Vince Staples: Big Fish Theory
The songs on Big Fish Theory are excellent, a further exploration of the same massive, almost industrial sounds that welled up in the production on Staples's acclaimed 2015 double album, Summertime '06, and even more sharply in his 2016 EP, Prima Donna, which also explored the contradictions of budding fame. On Big Fish Theory, Staples plays with ideas of conflicting expectations, mixing, for instance, "holy water with the Voss." Lead single "BagBak" declares, "Tell the president to suck a dick because we on now," over a bruisingly huge electronic bass.
—Kyle Kramer, There Is No Explaining Vince Staples
DJ Khaled: Grateful
Very much occupying Khaled's "more-is-more" lane (the phrases "WE THE BEST MUSIC" and "DJ KHAAAAALED" surely appear at least 50 times each), Grateful is best described as "feel good summer music." It includes the Beyoncé and Jay-Z brag-fest "Shining," as well as summery jaunt "I'm the One," and the more recently released "Wild Thoughts," fronted by Rihanna. Its enormous features roster is as follows *inhales deeply through nostrils*: Sizzla, Beyoncé, Jay-Z, Rihanna, Bryson Tiller, Justin Bieber, Chance the Rapper, Quavo (and indeed the other two Migos, Offset and Takeoff, as well), Chance the Rapper, Lil Wayne, Travis Scott, Rick Ross, Big Sean, Nas, Betty Wright, Alicia Keys, Nicki Minaj, Calvin Harris, Jeremih, Future, PARTYNEXTDOOR, Pusha T, Jadakiss, Raekwon, Fat Joe, Kodak Black, Yo Gotti, 21 Savage, T.I., Young Thug, 2 Chainz, Belly, Mavado, and of course, most importantly, Baby Asahd. So, in sum, it's pretty much a collection of all your faves, brought together by the power and will of the Baby Jesus of our time, ASAHD. So, thank you Asahd, I guess.
—Lauren O'Neill, You Can Now Bask in the Triumphant Rays of DJ Khaled's 'Grateful'
Rozwell Kid: Precious Art
On another tour supporting The Menzingers, which saw Rozwell Kid performing directly before Jeff Rosenstock, Rozwell Kid hung a giant, neon background banner on stage. It didn't display their own band name or logo, though, but instead read: JEFF'S UP NEXT above a QR code that, if scanned, brought you to Rosenstock's page on UltimateGuitar.com.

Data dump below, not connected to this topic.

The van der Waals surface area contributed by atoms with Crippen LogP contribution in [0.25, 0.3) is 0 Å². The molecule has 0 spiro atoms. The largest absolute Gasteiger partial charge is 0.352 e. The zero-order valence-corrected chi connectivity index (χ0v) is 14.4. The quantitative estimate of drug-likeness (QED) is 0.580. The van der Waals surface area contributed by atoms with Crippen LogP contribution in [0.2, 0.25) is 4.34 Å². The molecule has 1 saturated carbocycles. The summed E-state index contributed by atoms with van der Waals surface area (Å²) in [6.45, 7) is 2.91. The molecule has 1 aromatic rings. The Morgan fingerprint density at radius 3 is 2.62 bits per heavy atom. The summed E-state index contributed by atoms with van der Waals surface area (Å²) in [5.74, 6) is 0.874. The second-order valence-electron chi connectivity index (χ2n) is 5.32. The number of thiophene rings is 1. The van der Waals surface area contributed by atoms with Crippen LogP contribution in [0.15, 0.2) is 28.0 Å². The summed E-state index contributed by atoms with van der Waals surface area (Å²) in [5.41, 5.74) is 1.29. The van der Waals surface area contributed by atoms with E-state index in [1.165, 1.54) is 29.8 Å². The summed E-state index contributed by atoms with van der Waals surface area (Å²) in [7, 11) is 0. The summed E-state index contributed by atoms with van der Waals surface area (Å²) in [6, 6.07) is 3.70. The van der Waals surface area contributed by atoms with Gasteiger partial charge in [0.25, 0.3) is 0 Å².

Still, under all these sophomoric attempts at masking their talents, Rozwell Kid makes perfectly constructed rock jams that are catchy as all hell, and Precious Art is now their most cohesive body of work to showcase them. The album creates a mood that makes you want to open up emotionally, but you know better than to do so since someone might run up from behind and pants you while pointing and giving you the Nelson Muntz "Haw haw!"
American democracy is crumbling, England is in turmoil, nuclear war could break out at any moment, everything worth loving is being wrestled onto the pyre, and, to compound the misery, we're being bombarded with simplistic and shallow solutions: X Movie/Album/TV Show/Exhibition Is What We Need Right Now, reads the headline on, by my count, every single arts-related feature from London to Los Angeles. Which is not true.
Except for Algiers. Algiers might be what we need right now.
—Alex Robert Ross, Algiers Returns With New Single, New Video, New Album, Same Urgency
OK Computer has become immortal via its influence on many rock bands afterward and the perpetual fascination with tech-dystopias amongst nerds. It has an enduring cult, something that Hail to the Thief doesn't really have, save for a few enlightened stragglers. OK Computer is buttoned-up, well-groomed, generally presentable. Thief is snaggle-toothed, with too much hair growing in weird places. OK Computer is prepared to be adored and has been for twenty years. This doesn't make it bad, but it does make it (*whispers*) kind of boring to root for. Let's remedy that. If there is one dystopic Radiohead album to listen to right now, it should be Hail to the Thief. Though it just as vividly illustrates despair, it's also—bizarrely—an incredibly fun and therapeutic rock album, making it Radiohead's definitive work over OK Computer.
Prince: Purple Rain (Reissue)
All this action predated the summer 1984 launch of the Prince legend as we know it: the two-pronged release of the seriously gorgeous Purple Rain LP and the surprisingly enjoyable Purple Rain flick. For the next decade Prince would be the pop demigod the world mourns today, a prolific, hard-touring, reclusive cash machine who spent every spare minute laying down tracks in his Paisley Park compound—when he wasn't dreaming up movie concepts or bringing the gift of orgasm to bevies of darling Nikkis in his erotic city. The eros is fantasy, of course—his private life was well-guarded. But something not just soulful in his lithe falsetto, gruff baritone, and warm midrange made the fantasy irresistible. Lubricious, solicitous, insinuating, polymorphous, sometimes ungendered, his singing was confident without cock-rock aggression—friendly, good-humored, there for you.
—Robert Christgau, 1999 to Infinity
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